Spices can be expensive. So first I hit Dollar Tree, Big Lots or Aldis for the ordinary spices. I save small glass jars for the bulk spices I buy at local health food shops and online at MySpiceSage.com. I usually save about 80% over normal grocery prices.
By Carole from Indiana
Agree with the posters on checking the ethnic food aisle. In our area, Goya and Badia ( to name just a couple) spices are a fraction of the cost in the conventional spice section (Mc Cormick, Spice Islands, etc.) and taste a whole lot fresher.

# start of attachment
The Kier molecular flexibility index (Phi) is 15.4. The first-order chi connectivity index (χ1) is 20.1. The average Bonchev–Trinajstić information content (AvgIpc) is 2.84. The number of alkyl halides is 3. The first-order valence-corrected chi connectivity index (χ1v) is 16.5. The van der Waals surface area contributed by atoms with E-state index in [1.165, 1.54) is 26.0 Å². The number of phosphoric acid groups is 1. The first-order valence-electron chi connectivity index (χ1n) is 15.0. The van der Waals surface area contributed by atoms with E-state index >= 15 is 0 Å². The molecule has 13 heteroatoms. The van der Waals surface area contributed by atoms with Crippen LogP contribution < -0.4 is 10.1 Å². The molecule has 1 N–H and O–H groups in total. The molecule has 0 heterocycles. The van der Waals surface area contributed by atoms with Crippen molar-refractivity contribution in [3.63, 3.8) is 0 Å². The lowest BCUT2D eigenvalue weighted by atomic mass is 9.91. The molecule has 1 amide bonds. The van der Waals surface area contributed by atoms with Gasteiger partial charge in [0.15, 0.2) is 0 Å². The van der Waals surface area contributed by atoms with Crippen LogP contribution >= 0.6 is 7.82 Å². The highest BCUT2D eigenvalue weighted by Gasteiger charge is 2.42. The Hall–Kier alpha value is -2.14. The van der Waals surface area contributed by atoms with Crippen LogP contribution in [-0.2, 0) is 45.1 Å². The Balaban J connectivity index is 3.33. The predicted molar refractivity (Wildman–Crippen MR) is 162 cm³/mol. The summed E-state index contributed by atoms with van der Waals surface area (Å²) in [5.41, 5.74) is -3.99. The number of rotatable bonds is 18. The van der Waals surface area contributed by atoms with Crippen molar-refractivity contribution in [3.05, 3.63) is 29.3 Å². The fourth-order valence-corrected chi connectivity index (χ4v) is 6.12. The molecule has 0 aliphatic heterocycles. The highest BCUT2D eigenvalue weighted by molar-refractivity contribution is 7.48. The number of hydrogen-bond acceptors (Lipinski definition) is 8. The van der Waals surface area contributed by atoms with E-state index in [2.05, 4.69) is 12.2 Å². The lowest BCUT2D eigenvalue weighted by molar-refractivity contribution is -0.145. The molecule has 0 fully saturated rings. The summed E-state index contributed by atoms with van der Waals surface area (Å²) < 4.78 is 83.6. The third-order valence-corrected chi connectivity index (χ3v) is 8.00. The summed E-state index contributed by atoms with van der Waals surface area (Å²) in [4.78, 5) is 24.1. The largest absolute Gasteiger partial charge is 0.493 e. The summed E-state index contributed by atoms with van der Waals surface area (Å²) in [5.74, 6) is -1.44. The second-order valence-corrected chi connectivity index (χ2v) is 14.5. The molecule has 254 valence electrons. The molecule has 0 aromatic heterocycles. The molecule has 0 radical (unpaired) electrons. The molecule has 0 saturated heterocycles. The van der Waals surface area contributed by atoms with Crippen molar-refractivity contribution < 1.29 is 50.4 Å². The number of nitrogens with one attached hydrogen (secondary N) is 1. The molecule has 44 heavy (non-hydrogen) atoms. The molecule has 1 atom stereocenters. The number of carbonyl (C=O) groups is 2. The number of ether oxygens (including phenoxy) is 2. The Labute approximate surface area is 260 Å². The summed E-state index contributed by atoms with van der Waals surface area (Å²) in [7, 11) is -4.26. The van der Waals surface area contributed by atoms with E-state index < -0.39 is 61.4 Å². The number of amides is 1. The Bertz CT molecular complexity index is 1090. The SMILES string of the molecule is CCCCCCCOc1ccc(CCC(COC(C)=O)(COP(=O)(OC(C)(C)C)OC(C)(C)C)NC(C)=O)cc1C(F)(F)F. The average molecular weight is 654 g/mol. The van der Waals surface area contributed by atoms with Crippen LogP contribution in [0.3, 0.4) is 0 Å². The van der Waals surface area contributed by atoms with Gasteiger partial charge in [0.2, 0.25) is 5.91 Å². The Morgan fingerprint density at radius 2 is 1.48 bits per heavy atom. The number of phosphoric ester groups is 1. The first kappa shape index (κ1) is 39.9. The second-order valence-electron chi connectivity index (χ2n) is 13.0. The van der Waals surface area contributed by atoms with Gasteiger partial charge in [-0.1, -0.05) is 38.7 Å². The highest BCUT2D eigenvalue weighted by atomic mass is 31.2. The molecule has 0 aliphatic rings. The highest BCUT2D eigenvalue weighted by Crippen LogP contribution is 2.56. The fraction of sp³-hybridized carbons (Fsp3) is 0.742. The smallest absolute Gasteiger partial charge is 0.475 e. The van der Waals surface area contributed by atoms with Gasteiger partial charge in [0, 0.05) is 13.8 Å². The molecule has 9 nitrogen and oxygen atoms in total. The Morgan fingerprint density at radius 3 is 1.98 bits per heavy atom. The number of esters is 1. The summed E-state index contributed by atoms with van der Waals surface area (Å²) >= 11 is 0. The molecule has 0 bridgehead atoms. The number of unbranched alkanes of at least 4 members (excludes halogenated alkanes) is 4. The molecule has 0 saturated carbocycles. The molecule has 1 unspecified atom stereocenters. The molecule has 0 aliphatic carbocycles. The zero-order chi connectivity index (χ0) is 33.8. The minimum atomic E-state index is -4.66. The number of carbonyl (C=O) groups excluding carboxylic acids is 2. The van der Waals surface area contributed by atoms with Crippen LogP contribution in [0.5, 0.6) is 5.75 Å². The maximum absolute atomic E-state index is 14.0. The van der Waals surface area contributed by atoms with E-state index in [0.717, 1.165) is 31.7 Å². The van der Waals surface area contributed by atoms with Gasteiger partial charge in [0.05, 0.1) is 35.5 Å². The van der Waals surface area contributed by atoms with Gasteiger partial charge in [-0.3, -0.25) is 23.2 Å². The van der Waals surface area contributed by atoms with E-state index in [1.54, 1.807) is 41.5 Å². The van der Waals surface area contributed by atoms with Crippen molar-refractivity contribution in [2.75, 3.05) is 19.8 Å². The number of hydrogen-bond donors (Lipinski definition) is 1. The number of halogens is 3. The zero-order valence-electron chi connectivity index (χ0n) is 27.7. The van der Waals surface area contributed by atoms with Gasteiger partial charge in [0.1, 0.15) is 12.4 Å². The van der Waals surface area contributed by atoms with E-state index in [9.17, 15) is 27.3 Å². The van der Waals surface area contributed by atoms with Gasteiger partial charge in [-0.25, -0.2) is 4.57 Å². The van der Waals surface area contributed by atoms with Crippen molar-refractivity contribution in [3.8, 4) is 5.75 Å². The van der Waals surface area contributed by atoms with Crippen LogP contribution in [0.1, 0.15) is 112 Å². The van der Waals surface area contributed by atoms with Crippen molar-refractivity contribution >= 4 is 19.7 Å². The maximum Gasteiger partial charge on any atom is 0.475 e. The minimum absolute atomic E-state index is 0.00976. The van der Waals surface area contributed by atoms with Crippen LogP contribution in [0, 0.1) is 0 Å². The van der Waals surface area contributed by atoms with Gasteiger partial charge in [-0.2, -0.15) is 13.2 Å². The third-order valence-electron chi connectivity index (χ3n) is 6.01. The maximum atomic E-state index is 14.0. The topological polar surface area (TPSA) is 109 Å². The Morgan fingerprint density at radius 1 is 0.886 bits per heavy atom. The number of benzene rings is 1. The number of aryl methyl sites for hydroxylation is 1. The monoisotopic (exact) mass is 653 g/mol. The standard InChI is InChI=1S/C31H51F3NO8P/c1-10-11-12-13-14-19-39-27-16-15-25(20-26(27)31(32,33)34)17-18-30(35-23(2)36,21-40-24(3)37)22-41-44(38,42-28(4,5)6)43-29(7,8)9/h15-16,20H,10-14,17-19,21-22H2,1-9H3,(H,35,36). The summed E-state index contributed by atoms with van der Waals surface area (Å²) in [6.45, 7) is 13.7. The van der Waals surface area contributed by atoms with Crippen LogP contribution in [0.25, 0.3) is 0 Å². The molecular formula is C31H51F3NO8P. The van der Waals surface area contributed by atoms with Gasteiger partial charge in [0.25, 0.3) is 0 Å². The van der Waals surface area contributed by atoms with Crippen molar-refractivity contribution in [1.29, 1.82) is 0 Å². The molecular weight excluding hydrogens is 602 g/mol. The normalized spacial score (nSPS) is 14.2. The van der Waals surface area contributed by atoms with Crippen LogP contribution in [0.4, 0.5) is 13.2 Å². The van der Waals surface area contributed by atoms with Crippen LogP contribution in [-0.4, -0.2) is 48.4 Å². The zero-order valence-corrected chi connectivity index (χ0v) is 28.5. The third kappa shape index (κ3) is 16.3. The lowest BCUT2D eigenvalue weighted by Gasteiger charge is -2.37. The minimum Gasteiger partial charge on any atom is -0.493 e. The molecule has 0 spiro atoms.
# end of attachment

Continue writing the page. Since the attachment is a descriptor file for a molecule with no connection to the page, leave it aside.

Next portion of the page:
I'm a little iffy on the Dollar Store/ Big Lots spices - have tried both and they seemed to have a shorter shelf life to me. You've gotta remember that these big-big-box stores often don't pass along savings to customers just by being able to buy in large quantities; a lot of times you're getting a deal because they got a deal on almost-ready-to-expire stuff - or lesser quality items. ( Saying this from experience - I was a retail manager for 25 years).
The Hispanic cello packet spices are also generally offered in smaller quantity than the mainstream spices; the advantage to this is that if it's an occasionally used spice, your chances of using it up while still at its peak - six months, tightly capped or sealed - are better. (01/29/2010)
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